Each morning my husband (Peace-Loving Warrior) and I devote the first hour of our day to an encounter with God ... that's before we eat breakfast, before turning on the TV for the daily news, or before attending to the day's work or chores. It always involves an open Bible, but at times we add various topics or supplements to our regimen, such as a study on spiritual warfare; or the Lord's Feasts --- all using Scripture for edification and confirmation. We are usually studying different areas of Biblical interests, and often share the fascinating and new revelations that come from a love of gaining Scriptural knowledge.
Currently, PLW is reading a book by Cris Putnam, noted Christian apologist and expert in the areas of technology, the occult and biblical prophecy. If you are a reader of this blog, then you know that I like to expound upon my Biblical worldview. So, I was naturally interested when PLW told me the name of Putnam's book was The Supernatural Worldview. This view looks beyond the natural laws of nature and the physical existence of matter and energy. It presumes that there is an order of existence beyond or outside or above the natural realm, as we know it. And, by the way, it fits nicely with a Biblical worldview that views God as the Creator of all things, both natural and supernatural.
Have you ever experienced something that could not be explained by the laws of physics or of this world? Both PLW and myself, along with a handful of friends have all experienced what could be described as "supernatural" or "demonic forces" that have come against us. Therefore, I was fascinated with the various Chapter headings that examined the author's opinions on such subsets of the Supernatural as the Paranormal; Near-Death-Experiences; Apparitions, Hauntings, Ghosts and other "unexplainable phenomena". I was also drawn to the seven basic questions that all world views must answer: 1) What is really real? 2) What is the nature of the world around us (external reality)? 3) What is a human being? 4) What happens to a person after death? 5) Why is it possible to know anything at all? 6) How do we know what is right and wrong? 7) What is the meaning of human history?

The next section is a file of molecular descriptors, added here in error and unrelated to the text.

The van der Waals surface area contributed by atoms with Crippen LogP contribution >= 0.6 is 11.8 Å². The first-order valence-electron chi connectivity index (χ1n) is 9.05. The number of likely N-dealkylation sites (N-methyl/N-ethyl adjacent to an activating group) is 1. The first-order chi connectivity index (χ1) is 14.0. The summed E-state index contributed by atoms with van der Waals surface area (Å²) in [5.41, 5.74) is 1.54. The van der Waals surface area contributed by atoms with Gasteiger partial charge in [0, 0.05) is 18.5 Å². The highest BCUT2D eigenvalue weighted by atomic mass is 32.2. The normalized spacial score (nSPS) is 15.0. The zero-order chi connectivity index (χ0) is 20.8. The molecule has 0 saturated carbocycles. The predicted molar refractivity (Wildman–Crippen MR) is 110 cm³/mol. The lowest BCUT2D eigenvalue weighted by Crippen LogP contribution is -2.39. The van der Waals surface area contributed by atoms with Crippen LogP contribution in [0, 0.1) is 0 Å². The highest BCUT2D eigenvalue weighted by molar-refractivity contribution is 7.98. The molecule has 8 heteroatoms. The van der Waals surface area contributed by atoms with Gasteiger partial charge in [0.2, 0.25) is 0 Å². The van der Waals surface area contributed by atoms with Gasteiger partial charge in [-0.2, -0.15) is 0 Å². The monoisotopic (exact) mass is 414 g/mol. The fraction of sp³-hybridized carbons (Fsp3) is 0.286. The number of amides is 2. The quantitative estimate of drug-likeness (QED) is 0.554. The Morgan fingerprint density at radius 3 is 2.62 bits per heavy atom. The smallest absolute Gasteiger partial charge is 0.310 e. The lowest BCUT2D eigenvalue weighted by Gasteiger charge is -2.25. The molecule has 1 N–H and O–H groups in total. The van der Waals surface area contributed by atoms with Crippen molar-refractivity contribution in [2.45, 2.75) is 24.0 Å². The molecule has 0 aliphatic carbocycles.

But I felt it was the answer to Question #3 that might help explain all the chaos and violence we are seeing in the world today. If you are like me, it is hard to coincide the truth of a loving God who made man in His image, with the headlines that scream of the brutality, genocide, and pernicious activities of one man against another. So, does how we answer this question of "What is a human being?" shape not only our worldview, but how we treat our fellow man?
According to Cris Putnam, the varying worldviews in existence today offer conflicting and profoundly different answers to Question #3 and what constitutes a human being. Let's consider what Putnam defines as some of the different viewpoints.
1. The Worldview of Western Science. This view sees a human being as "a highly evolved biological robot". In other words, a human being is a product of perhaps millions of years of evolution without any contribution from an outside Source of Power. This view is often at the foundation of the atheistic worldview.
2. The Worldview of New-Agers, Transhumanists, and non-traditional Faiths. Although, separate from each other in theology and doctrine (or lack thereof, in the case of Transhumanists), each of these views sees a human being as a "little g" god, or as a potential god. It is the individual and his fate that is of primary importance.
3. Reincarnation, Hinduism, Buddhism. This worldview sees a human being as Energy that changes forms; and since human beings possess this power as a resource, they are part of god.
4. Biblical Worldview. This view sees a human being as a spiritual being housed in a material body. "Human beings bear the image of God in a body created by God."